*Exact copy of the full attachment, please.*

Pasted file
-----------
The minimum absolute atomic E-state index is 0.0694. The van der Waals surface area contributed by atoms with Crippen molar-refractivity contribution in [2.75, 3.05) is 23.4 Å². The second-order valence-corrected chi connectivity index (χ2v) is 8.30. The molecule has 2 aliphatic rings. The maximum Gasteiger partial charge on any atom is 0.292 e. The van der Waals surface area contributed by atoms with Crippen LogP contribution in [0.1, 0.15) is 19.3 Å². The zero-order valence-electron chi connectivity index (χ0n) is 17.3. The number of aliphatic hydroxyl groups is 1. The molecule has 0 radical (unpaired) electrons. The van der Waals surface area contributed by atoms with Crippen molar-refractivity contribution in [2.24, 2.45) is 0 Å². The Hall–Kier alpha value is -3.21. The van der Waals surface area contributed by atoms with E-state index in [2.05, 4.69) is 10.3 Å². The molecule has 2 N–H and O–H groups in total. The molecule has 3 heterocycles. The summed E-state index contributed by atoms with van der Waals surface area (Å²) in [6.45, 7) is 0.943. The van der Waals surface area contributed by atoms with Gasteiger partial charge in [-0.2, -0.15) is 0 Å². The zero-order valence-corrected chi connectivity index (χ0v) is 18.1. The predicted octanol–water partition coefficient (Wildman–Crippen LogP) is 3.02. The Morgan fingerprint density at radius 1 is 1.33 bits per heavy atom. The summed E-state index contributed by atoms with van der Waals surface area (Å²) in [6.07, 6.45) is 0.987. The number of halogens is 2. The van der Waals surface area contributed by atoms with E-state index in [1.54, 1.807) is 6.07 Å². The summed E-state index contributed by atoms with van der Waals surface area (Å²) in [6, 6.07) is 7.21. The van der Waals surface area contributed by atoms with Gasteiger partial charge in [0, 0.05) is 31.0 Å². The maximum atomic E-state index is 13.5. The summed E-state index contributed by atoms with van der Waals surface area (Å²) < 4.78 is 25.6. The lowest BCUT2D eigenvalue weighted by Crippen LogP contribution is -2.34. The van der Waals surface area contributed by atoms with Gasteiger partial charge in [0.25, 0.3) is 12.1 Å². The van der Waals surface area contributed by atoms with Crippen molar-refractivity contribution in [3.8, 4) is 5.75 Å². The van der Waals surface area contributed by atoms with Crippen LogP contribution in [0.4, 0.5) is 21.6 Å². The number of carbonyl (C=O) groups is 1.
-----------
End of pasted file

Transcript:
The minimum absolute atomic E-state index is 0.0694. The van der Waals surface area contributed by atoms with Crippen molar-refractivity contribution in [2.75, 3.05) is 23.4 Å². The second-order valence-corrected chi connectivity index (χ2v) is 8.30. The molecule has 2 aliphatic rings. The maximum Gasteiger partial charge on any atom is 0.292 e. The van der Waals surface area contributed by atoms with Crippen LogP contribution in [0.1, 0.15) is 19.3 Å². The zero-order valence-electron chi connectivity index (χ0n) is 17.3. The number of aliphatic hydroxyl groups is 1. The molecule has 0 radical (unpaired) electrons. The van der Waals surface area contributed by atoms with Crippen molar-refractivity contribution in [2.24, 2.45) is 0 Å². The Hall–Kier alpha value is -3.21. The van der Waals surface area contributed by atoms with E-state index in [2.05, 4.69) is 10.3 Å². The molecule has 2 N–H and O–H groups in total. The molecule has 3 heterocycles. The summed E-state index contributed by atoms with van der Waals surface area (Å²) in [6.45, 7) is 0.943. The van der Waals surface area contributed by atoms with Gasteiger partial charge in [-0.2, -0.15) is 0 Å². The zero-order valence-corrected chi connectivity index (χ0v) is 18.1. The predicted octanol–water partition coefficient (Wildman–Crippen LogP) is 3.02. The Morgan fingerprint density at radius 1 is 1.33 bits per heavy atom. The summed E-state index contributed by atoms with van der Waals surface area (Å²) in [6.07, 6.45) is 0.987. The number of halogens is 2. The van der Waals surface area contributed by atoms with E-state index in [1.54, 1.807) is 6.07 Å². The summed E-state index contributed by atoms with van der Waals surface area (Å²) in [6, 6.07) is 7.21. The van der Waals surface area contributed by atoms with Gasteiger partial charge in [0, 0.05) is 31.0 Å². The maximum atomic E-state index is 13.5. The summed E-state index contributed by atoms with van der Waals surface area (Å²) < 4.78 is 25.6. The lowest BCUT2D eigenvalue weighted by Crippen LogP contribution is -2.34. The van der Waals surface area contributed by atoms with Gasteiger partial charge in [0.25, 0.3) is 12.1 Å². The van der Waals surface area contributed by atoms with Crippen molar-refractivity contribution in [3.8, 4) is 5.75 Å². The van der Waals surface area contributed by atoms with Crippen LogP contribution in [0.4, 0.5) is 21.6 Å². The number of carbonyl (C=O) groups is 1.